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How is volatility impacting the Asian market ?

Asian markets have not been immune to recent bouts of market volatility and weakness.

As we are all aware, in times of uncertainty, risky assets are sold down and Asian markets, despite the strong fundamental economic support, are still viewed as a risky play within the equity basket. In the following article, we reflect on how recent macro events are likely to impact investors in Asia.

It’s all Greek to me

Problems surrounding Greek sovereign debt and possible contagion across Europe may, on the surface, have little to do with the dynamics driving Asian consumption and growth. However, it is clear that a weaker euro makes Asian products less competitive. In addition, it will be more difficult for Asian companies – with already tight margins – to sell into the eurozone as a result. Finally, the loss of buying power by consumers and companies in the eurozone will have a negative impact on their consumption power.

What has been hurting ?
Exporters and companies with large revenue streams in Europe are among those that have been worst hit. Going forward, Europe’s woes are likely to prove damaging to economic growth in Asia. Take China, for example. Of the country’s economic growth, 25% is based on exports (with 20% of this being Europe based). Were this demand to fall by 20%, due to European weakness, this could shave up to 0.5% off Chinese GDP growth.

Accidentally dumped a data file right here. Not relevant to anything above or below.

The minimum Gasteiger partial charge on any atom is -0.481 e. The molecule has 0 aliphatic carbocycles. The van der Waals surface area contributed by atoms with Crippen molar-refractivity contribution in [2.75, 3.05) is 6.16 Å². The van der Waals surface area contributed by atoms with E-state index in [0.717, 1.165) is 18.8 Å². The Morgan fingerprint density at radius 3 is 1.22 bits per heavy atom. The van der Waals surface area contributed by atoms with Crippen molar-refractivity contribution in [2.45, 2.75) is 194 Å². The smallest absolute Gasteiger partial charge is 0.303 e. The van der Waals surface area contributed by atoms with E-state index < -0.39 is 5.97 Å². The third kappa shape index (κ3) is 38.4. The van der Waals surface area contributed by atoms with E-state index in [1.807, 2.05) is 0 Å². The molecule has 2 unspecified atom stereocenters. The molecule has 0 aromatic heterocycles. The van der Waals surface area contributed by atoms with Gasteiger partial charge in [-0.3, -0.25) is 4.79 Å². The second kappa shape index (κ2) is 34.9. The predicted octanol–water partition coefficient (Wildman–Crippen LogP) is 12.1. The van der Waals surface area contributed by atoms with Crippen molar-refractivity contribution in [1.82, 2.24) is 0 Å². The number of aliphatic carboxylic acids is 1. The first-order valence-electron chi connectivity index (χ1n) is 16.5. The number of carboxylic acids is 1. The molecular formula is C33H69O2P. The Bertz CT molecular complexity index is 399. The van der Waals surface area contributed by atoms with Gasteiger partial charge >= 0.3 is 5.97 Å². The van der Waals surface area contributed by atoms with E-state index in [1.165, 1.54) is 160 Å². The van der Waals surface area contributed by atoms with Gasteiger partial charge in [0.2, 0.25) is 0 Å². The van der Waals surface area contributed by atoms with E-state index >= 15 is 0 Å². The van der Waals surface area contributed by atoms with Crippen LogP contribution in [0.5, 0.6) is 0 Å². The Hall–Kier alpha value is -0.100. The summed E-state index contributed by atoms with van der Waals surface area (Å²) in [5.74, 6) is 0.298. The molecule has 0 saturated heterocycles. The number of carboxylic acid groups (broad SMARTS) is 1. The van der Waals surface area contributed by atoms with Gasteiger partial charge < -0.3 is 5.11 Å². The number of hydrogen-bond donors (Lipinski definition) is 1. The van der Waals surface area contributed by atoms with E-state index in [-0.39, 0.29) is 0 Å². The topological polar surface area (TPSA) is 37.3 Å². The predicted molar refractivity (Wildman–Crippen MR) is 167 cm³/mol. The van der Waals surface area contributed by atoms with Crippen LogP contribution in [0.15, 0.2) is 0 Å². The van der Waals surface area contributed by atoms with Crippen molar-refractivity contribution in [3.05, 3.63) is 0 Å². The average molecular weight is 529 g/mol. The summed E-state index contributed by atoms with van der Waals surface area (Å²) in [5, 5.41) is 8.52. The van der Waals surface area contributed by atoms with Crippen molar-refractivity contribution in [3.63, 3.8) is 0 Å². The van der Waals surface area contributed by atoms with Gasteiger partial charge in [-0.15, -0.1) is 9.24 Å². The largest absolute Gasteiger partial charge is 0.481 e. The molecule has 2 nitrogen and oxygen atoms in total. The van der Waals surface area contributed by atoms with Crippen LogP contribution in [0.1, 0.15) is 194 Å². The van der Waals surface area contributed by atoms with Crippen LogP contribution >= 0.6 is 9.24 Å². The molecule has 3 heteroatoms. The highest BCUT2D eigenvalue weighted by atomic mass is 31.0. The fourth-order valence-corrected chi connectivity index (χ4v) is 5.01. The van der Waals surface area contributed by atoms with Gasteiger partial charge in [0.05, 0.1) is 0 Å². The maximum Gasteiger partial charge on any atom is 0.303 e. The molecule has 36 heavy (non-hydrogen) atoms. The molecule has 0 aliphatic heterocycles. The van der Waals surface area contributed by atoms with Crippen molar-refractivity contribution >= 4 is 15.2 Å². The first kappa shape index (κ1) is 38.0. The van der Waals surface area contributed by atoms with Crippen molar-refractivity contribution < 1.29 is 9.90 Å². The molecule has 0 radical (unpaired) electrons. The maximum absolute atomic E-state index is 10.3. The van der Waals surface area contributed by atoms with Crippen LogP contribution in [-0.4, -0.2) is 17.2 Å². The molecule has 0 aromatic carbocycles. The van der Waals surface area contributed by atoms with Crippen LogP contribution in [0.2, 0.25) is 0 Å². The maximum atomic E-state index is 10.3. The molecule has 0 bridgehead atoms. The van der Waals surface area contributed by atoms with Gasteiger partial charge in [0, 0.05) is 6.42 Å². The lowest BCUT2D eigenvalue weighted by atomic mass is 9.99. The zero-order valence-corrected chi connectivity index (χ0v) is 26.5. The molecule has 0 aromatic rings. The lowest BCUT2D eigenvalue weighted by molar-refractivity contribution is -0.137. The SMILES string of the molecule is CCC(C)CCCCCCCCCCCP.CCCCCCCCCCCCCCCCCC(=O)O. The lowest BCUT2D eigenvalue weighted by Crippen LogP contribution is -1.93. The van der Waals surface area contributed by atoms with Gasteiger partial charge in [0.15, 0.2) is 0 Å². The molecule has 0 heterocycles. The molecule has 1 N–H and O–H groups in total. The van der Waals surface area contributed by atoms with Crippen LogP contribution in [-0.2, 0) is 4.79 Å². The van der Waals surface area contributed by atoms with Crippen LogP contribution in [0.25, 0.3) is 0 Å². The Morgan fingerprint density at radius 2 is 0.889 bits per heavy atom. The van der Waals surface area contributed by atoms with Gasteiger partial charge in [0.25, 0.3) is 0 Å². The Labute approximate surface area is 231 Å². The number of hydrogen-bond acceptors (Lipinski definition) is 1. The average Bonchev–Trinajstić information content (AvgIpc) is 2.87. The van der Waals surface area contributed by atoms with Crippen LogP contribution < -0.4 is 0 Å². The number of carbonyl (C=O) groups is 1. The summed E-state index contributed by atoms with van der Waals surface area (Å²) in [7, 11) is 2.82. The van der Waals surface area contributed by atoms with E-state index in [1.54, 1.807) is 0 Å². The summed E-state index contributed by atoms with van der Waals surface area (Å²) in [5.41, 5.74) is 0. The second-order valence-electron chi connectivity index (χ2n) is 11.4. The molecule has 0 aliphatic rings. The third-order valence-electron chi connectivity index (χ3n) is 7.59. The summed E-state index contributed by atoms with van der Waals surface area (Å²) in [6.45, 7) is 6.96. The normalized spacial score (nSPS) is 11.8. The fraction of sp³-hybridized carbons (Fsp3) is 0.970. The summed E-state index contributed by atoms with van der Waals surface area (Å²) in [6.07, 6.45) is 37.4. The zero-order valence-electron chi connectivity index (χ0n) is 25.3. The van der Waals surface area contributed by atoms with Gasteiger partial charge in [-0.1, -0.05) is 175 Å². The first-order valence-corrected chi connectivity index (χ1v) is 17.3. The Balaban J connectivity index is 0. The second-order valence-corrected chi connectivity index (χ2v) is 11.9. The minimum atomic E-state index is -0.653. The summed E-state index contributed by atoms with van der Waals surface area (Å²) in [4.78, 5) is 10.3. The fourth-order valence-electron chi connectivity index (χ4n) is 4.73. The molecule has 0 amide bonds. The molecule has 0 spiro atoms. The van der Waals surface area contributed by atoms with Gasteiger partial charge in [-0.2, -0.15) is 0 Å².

The bigger impact, of course, is on sentiment, and relates to the earlier comment regarding how risky assets are sold down on the back of uncertainty. For companies at this level, we are seeing some opportunities but these companies’ future performance hinges on the outcome of the euro.

Another ancient civilization, an opposite set of issues

The Chinese government launched new policies to tighten the domestic property market in a bid to control the asset bubble. The policy was targeted at limiting speculative demand in the housing market and included an increase of the percentage of down payment and the mortgage rate for investment and speculative purchases.

What has been hurting ?
Tier 1 property developers should be well positioned as they raised capital in the early stage of the cycle. Property prices in tier 1 cities, along with transaction volumes, have dropped sharply but the hardest hit sectors have been the marginal or tier 3 players. Again, the bigger impact is on sentiment. This remains negative given continued uncertainty regarding future interest rate and other tightening measures.

While we have been warning of the policy headwinds in China, especially on the property sector, the magnitude of the latest policy actions is more serious than we anticipated. As such, we expect that the market will take some time to digest the policies, and sentiment may remain fragile.
That said, we continue to hold the view that proactive tightening measures are actually positive for China’s medium-term economic development as the authorities work to rein in inflation expectations and excessive liquidity conditions to prevent the chances of a hard landing in the economy further out.
In the short term, this policy should drive down the transaction volume and, as a result, slow the fixed asset investment growth. We still believe though that China will deliver 9% GDP from 2010, on the back of better consumption growth. Further, corporate earnings should continue to recover at around 20%, given the low base of 2009.